Because of this, Filipinas may find it difficult to demonstrate the kind of assertiveness expected in the Australian workplace. For example, how do you negotiate a pay rise without actually asking your boss? Lack of directness can be seen a weakness. And, says Dr Mina Roces from the University of New South Wales, it can be misinterpreted as flirtation.
Still, there are plenty of older generation Australian Filipinas who use karinyo to their advantage, both in their professional and personal lives. Dr Roces contends that lambing can be used to appeal to the Filipino ‘ethos of male gallantry’ to influence and exercise power.
Lambing exerts strength in its own way. ‘A statement said in a teasing tone accompanied by a half smile, a gentle nudge, slight tilt of the head and eye contact is lambing,’ says Pia*, whose approach to dealing with work colleagues and customers relies on being karinyosa. ‘Saying the same statement in an abrupt manner with an unsmiling face, no eye contact and a physical distance of half a metre from the other person can come across as a challenge.’ The latter approach, she points out, is more likely to result in an argument.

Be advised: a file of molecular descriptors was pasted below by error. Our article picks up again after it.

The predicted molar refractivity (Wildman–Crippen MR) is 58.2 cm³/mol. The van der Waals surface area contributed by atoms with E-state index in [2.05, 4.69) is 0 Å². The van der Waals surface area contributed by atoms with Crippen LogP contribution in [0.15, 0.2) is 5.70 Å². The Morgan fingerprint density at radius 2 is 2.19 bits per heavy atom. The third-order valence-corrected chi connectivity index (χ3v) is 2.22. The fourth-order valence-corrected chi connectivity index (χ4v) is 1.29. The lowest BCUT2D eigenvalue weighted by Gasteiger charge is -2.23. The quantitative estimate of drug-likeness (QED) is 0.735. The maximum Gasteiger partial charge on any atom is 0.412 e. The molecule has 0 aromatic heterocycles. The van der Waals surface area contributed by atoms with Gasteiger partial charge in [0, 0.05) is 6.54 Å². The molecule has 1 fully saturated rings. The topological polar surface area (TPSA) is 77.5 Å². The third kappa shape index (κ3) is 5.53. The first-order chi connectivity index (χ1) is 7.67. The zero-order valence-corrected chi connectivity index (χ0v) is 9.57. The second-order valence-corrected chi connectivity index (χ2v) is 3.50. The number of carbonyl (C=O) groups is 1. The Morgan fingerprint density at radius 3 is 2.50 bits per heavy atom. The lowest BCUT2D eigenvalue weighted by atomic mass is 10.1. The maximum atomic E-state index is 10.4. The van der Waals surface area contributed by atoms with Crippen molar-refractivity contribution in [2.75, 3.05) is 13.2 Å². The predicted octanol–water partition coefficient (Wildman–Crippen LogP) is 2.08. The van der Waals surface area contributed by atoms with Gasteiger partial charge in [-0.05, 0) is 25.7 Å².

Australian Filipina mothers try to pass on this wisdom to their bi-cultural daughters: that while the assertive, straight talking ideal of Western feminism works in context, it can co-exist with the gentler approach of lambing. Sweet talking can be more effective, says Pia, than being direct. Its not sneaky, she adds, ‘just clever and resourceful. Not only do we get what we want, it also gives the other person a way of saving face.’
But perhaps what is most endearing about lambing is its slightly cheeky playfulness. Like when you call home with an exuberant, ‘Dad, Ive missed you sooo much!’ Theres a small pause. ‘Can I borrow some money?’
And you know what? If youve showered him with lambing throughout the years, you probably wont have to pay him back.
*Name has been changed.
This article was first published in the October/November issue of the Australian Filipina. Here’s a list of sources I used for the article:
- Roffey, Bet H. ‘Strategic leadership and management in the Philippines: dynamics of genders and culture’ in Labour and Management in Development Journal, 2000:1(10), Asia Pacific Press.
- Giskin, Howard. ‘Women, Power, and Kinship Politics: Female Power in Post-War Philippines’ in Journal of Third World Studies, Spring 2002. (This article is a critique of Roces, Mina. Women, Power, and Kinship Politics: Female Power in Post- War Philippines. Westport, CT: Praeger Publishers, 1998.)
- ‘Dream wedding’ by Melissa Alfonso-Cruz (with permission from the author), which appeared in INQUIRER.net but is no longer available online